By not limiting the circle of people who can contribute new ideas, we’re not only bettering our company and fostering innovation – we’re also, I hope, encouraging people to take an active role in building the future of AI, no matter what their background may be. I encourage any woman looking to break into STEM to not be afraid to stand up for themselves. Speak up when you have ideas to contribute and don’t let anyone talk over you. And if you notice this happening to a woman in the room, you should also speak up! If I’m in a meeting and a woman gets interrupted, I make it a point to stop the meeting and ask her to finish her thought.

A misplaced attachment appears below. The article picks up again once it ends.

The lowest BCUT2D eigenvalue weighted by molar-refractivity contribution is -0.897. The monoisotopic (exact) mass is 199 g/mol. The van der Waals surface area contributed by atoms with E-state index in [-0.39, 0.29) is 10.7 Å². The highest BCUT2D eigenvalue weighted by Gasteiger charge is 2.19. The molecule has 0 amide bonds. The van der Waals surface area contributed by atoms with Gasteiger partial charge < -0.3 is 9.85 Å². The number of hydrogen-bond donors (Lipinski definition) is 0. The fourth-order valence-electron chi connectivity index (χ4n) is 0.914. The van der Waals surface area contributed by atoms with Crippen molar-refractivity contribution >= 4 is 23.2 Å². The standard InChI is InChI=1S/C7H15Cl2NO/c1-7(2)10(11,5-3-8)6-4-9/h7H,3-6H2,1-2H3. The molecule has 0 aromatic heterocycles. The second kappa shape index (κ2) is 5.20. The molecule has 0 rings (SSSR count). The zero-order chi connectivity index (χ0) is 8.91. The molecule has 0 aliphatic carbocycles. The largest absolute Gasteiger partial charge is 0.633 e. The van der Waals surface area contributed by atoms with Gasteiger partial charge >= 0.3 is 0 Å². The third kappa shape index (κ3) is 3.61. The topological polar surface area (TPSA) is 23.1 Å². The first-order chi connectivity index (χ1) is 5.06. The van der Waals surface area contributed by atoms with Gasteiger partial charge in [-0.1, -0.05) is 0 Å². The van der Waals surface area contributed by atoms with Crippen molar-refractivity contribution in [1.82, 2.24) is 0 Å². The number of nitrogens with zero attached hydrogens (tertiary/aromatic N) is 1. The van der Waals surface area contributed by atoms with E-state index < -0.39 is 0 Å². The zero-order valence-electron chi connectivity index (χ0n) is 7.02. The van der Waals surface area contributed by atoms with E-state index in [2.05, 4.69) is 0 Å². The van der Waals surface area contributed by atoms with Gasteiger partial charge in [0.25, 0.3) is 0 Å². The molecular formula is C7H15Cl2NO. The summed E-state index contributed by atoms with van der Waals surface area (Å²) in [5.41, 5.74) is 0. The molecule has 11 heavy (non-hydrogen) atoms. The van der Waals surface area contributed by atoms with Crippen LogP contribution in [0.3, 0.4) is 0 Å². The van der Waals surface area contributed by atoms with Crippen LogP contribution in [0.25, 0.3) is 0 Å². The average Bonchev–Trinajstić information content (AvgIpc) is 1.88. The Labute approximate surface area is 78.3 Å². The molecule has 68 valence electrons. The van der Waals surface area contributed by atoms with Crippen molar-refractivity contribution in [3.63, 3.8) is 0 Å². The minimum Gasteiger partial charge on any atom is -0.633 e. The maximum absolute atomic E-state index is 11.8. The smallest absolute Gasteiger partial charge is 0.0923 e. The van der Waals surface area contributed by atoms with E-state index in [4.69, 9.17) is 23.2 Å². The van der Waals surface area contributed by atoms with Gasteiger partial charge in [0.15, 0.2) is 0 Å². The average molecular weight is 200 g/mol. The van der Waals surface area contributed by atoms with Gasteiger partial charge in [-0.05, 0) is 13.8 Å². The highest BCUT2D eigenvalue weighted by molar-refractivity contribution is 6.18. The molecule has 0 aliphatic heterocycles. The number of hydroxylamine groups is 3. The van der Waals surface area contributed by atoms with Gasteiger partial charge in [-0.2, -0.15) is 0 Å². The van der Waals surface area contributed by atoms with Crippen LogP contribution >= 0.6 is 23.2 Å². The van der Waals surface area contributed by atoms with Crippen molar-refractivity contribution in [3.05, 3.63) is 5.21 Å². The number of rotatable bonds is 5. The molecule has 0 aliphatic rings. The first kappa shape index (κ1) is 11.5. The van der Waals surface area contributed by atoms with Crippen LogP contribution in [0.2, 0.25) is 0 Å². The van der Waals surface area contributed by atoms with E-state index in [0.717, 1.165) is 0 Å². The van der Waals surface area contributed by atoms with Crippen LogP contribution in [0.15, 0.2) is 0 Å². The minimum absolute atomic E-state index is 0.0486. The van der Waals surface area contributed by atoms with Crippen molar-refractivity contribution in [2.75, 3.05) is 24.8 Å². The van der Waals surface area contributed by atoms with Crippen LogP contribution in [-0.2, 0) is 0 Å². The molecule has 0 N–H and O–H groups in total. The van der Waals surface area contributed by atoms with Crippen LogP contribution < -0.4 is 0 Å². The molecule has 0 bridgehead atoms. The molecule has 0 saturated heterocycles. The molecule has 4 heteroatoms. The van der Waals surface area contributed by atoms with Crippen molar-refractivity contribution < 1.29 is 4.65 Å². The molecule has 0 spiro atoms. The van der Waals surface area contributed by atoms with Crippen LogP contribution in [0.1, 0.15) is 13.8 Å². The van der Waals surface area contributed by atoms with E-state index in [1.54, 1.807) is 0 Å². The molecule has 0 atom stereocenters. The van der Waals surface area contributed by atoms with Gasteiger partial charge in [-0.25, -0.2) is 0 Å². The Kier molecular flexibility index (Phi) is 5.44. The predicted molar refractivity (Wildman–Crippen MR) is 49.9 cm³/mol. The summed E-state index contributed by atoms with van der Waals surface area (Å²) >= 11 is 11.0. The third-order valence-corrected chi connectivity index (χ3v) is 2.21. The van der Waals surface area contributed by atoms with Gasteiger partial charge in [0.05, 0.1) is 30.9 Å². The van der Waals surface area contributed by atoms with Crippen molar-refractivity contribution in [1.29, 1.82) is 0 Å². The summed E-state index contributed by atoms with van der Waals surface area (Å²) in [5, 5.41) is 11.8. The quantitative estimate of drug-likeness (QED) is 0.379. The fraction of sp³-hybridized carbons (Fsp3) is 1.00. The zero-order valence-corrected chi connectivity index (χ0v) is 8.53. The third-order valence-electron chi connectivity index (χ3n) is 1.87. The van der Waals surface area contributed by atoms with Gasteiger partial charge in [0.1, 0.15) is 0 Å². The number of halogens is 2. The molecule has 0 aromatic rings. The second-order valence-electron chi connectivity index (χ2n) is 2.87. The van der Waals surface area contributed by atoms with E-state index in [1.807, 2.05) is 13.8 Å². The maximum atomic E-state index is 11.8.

I’ve been heartened by progress made for women in recent years, but to keep things moving forward, we all need to get involved at our own companies and outside of them. There are a number of organisations doing amazing work to advocate for equality. For example, I’m a member of the Boston steering committee for a non-profit, All Raise, that’s dedicated to supporting and increasing women in tech and VC. Find organisations near you and get involved."